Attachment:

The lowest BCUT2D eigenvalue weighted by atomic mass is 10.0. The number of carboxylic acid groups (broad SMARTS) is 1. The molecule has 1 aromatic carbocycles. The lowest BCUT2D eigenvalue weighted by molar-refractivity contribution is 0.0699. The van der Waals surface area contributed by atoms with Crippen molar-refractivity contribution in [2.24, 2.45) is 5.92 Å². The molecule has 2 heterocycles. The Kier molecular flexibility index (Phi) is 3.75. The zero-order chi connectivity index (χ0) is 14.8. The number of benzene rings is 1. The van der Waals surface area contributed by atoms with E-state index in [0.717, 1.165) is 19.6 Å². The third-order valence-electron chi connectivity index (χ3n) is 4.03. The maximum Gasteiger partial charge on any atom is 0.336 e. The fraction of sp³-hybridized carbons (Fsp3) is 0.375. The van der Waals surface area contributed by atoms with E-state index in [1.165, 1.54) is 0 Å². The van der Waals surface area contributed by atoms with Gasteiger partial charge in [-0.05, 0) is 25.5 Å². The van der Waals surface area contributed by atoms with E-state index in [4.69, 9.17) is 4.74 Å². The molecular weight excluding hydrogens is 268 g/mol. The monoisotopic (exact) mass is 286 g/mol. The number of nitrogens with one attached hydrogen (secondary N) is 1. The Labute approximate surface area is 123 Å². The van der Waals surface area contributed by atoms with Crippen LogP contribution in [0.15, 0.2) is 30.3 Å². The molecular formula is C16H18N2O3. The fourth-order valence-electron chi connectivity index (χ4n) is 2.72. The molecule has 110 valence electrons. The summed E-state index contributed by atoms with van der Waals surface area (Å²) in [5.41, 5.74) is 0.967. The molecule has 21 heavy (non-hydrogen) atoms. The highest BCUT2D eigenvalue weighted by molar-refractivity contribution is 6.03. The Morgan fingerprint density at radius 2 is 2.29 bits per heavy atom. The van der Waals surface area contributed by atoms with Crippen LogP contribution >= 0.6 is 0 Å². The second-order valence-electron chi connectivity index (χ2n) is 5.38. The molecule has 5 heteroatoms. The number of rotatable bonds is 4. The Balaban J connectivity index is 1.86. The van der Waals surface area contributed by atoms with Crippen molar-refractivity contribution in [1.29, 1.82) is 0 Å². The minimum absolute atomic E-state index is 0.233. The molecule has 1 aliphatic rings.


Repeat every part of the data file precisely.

The lowest BCUT2D eigenvalue weighted by atomic mass is 10.0. The number of carboxylic acid groups (broad SMARTS) is 1. The molecule has 1 aromatic carbocycles. The lowest BCUT2D eigenvalue weighted by molar-refractivity contribution is 0.0699. The van der Waals surface area contributed by atoms with Crippen molar-refractivity contribution in [2.24, 2.45) is 5.92 Å². The molecule has 2 heterocycles. The Kier molecular flexibility index (Phi) is 3.75. The zero-order chi connectivity index (χ0) is 14.8. The number of benzene rings is 1. The van der Waals surface area contributed by atoms with E-state index in [0.717, 1.165) is 19.6 Å². The third-order valence-electron chi connectivity index (χ3n) is 4.03. The maximum Gasteiger partial charge on any atom is 0.336 e. The fraction of sp³-hybridized carbons (Fsp3) is 0.375. The van der Waals surface area contributed by atoms with E-state index in [1.165, 1.54) is 0 Å². The van der Waals surface area contributed by atoms with Gasteiger partial charge in [-0.05, 0) is 25.5 Å². The van der Waals surface area contributed by atoms with E-state index in [4.69, 9.17) is 4.74 Å². The molecular weight excluding hydrogens is 268 g/mol. The monoisotopic (exact) mass is 286 g/mol. The number of nitrogens with one attached hydrogen (secondary N) is 1. The Labute approximate surface area is 123 Å². The van der Waals surface area contributed by atoms with Crippen LogP contribution in [0.15, 0.2) is 30.3 Å². The molecular formula is C16H18N2O3. The fourth-order valence-electron chi connectivity index (χ4n) is 2.72. The molecule has 110 valence electrons. The summed E-state index contributed by atoms with van der Waals surface area (Å²) in [5.41, 5.74) is 0.967. The molecule has 21 heavy (non-hydrogen) atoms. The highest BCUT2D eigenvalue weighted by molar-refractivity contribution is 6.03. The Morgan fingerprint density at radius 2 is 2.29 bits per heavy atom. The van der Waals surface area contributed by atoms with Crippen LogP contribution >= 0.6 is 0 Å². The second-order valence-electron chi connectivity index (χ2n) is 5.38. The molecule has 5 heteroatoms. The number of rotatable bonds is 4. The Balaban J connectivity index is 1.86. The van der Waals surface area contributed by atoms with Crippen molar-refractivity contribution in [1.29, 1.82) is 0 Å². The minimum absolute atomic E-state index is 0.233. The molecule has 1 aliphatic rings.